Introduction

The objective of this work is to study aspects of the automorphic cohomology

groups Hq(X, Lμ) on quotients X = Γ\D by an arithmetic group Γ acting on a class

of homogeneous complex manifolds D = GR/T . Here GR is the connected real Lie

group associated to a reductive Q-algebraic group G, T ⊂ GR is a compact maximal

torus, and μ the weight associated to a character of T that gives a homogeneous

holomorphic line bundle Lμ → D. These D’s may be realized as Mumford-Tate

domains that arise in Hodge theory, and in general we shall follow the terminology

and notations from the monograph

[GGK1].1

We shall say that D is classical if

it equivariantly fibres holomorphically or anti-holomorphically over an Hermitian

symmetric domain; otherwise it is non-classical, and this is the case of primary

interest in this paper.

In the non-classical case it has been known for a long time that, at least when

Γ is co-compact in GR,

•

H0(X,

Lμ) = 0 for any non-trivial μ;

• when μ is suﬃciently

non-singular,2

then

Hq(X,

Lμ) = 0, q = q(μ + ρ)

Hq(μ+ρ)(X, Lμ) = 0

where q(μ + ρ) will be defined in the text.

More precisely, for k k0 and any non-singular μ

dim

Hq(μ+ρ)(X,

Lkμ) = vol(X) · Pμ(k)

where Pμ(k) is a Hilbert polynomial with leading term

Cμkdim D

where Cμ 0

is independent of Γ. Thus, in the non-classical case there is a lot of automorphic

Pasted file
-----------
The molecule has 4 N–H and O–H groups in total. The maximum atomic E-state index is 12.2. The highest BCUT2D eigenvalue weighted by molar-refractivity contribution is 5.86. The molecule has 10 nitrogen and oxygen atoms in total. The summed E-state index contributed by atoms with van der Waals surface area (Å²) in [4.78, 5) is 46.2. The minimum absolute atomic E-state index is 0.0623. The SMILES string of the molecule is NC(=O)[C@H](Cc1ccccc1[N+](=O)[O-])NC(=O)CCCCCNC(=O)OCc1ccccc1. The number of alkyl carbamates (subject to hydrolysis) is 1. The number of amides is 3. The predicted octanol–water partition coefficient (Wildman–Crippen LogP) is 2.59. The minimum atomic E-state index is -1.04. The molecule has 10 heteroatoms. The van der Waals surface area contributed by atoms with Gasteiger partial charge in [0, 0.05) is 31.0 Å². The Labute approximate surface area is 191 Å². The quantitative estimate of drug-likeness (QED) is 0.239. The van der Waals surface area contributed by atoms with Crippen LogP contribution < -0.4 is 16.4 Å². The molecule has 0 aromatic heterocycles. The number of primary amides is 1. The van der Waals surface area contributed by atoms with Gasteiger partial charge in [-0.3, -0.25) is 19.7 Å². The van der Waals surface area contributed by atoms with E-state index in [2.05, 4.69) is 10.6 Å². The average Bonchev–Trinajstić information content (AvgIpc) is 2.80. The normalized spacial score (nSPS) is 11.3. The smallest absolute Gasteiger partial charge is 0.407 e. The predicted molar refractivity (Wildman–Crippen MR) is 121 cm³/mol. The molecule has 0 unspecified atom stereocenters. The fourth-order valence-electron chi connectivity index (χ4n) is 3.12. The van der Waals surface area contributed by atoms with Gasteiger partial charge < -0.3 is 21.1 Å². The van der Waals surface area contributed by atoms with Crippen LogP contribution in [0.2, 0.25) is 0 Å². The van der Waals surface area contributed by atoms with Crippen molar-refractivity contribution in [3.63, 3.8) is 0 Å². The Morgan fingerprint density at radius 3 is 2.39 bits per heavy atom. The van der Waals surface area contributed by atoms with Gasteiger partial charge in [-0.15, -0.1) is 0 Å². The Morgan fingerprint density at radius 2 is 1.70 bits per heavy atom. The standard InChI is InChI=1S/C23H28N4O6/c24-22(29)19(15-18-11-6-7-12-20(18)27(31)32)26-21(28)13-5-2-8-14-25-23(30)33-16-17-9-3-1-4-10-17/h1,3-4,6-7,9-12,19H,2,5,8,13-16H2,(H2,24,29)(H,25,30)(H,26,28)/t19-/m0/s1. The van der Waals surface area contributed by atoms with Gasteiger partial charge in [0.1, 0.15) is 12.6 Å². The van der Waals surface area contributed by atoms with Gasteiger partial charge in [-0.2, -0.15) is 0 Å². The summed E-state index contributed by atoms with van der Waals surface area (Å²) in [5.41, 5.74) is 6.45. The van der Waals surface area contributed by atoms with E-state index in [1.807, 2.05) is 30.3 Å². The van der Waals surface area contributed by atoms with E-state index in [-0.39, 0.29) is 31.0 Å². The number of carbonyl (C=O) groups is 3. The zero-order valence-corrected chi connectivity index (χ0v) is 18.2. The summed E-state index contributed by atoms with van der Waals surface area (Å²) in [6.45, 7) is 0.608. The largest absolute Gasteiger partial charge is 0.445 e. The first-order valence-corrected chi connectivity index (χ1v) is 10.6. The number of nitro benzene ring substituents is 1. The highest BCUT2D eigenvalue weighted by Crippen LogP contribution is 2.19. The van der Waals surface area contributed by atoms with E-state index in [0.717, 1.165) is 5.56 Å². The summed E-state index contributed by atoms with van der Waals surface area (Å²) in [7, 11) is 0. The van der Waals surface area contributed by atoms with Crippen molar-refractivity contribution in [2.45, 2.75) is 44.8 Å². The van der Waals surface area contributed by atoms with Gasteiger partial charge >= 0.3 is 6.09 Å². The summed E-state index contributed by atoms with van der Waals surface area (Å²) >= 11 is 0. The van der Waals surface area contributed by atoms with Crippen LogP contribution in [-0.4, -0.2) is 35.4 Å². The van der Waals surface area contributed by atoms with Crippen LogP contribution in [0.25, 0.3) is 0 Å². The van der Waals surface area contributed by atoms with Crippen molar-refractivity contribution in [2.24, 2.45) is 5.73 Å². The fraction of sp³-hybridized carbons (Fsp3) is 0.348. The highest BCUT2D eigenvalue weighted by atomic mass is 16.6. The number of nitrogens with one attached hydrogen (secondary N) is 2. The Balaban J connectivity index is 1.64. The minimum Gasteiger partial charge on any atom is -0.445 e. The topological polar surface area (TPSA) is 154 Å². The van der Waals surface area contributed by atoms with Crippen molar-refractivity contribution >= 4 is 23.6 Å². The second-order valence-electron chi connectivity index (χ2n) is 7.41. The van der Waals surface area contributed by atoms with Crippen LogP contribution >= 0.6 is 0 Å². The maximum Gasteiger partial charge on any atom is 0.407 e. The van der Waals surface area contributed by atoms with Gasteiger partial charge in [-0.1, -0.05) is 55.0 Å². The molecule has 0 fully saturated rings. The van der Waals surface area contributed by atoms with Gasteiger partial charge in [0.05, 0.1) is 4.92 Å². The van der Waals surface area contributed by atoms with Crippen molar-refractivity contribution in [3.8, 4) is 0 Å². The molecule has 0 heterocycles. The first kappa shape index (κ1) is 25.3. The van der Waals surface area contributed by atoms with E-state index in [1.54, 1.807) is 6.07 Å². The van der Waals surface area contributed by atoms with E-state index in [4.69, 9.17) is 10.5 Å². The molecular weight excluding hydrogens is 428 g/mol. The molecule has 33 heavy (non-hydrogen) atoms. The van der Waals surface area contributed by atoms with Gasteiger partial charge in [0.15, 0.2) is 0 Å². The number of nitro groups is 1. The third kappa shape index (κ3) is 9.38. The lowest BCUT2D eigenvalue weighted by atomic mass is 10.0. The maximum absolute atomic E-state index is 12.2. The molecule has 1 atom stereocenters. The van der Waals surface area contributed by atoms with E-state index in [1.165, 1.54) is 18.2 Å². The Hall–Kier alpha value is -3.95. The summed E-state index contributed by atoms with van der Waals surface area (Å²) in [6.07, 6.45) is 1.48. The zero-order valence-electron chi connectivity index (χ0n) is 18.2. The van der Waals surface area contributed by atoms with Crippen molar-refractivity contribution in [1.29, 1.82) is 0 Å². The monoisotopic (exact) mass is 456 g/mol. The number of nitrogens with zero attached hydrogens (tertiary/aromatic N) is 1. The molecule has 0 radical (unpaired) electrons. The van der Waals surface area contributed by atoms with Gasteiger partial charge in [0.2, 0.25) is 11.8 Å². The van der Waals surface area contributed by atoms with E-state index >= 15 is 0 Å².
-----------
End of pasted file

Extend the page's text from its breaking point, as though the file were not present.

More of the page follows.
cohomology and it does not occur in degree zero. In the classical case, the intensive

study of the very rich geometric, Hodge theoretic, arithmetic and representation

theoretic properties of automorphic forms has a long and venerable history and

remains one of great current interest. In contrast, until recently in the non-classical

case the geometric and arithmetic properties of automorphic cohomology have re-

mained largely mysterious.3

For three reasons this situation has recently changed. One reason is the works

[Gi], [EGW] that give a general method for interpreting analytic coherent cohomol-

ogy on a complex manifold as holomorphic de Rham cohomology on an associated

1Cf. the Notations and Terminology section below.

2Non-singular,

or regular, means that μ is not on the wall of a Weyl chamber; suﬃciently

non-singular means that μ is at a large enough distance |μ| from any wall.

3Important

exceptions are the works Schmid [Schm1], Williams [Wi1], [Wi2], [Wi3], [Wi4],

[Wi5], Wells and Wolf [WW1], [WW2], [WW3], and Wolf [Wo], some of which will be discussed

below. These deal primarily with the representation-theoretic aspects of automorphic cohomology.

1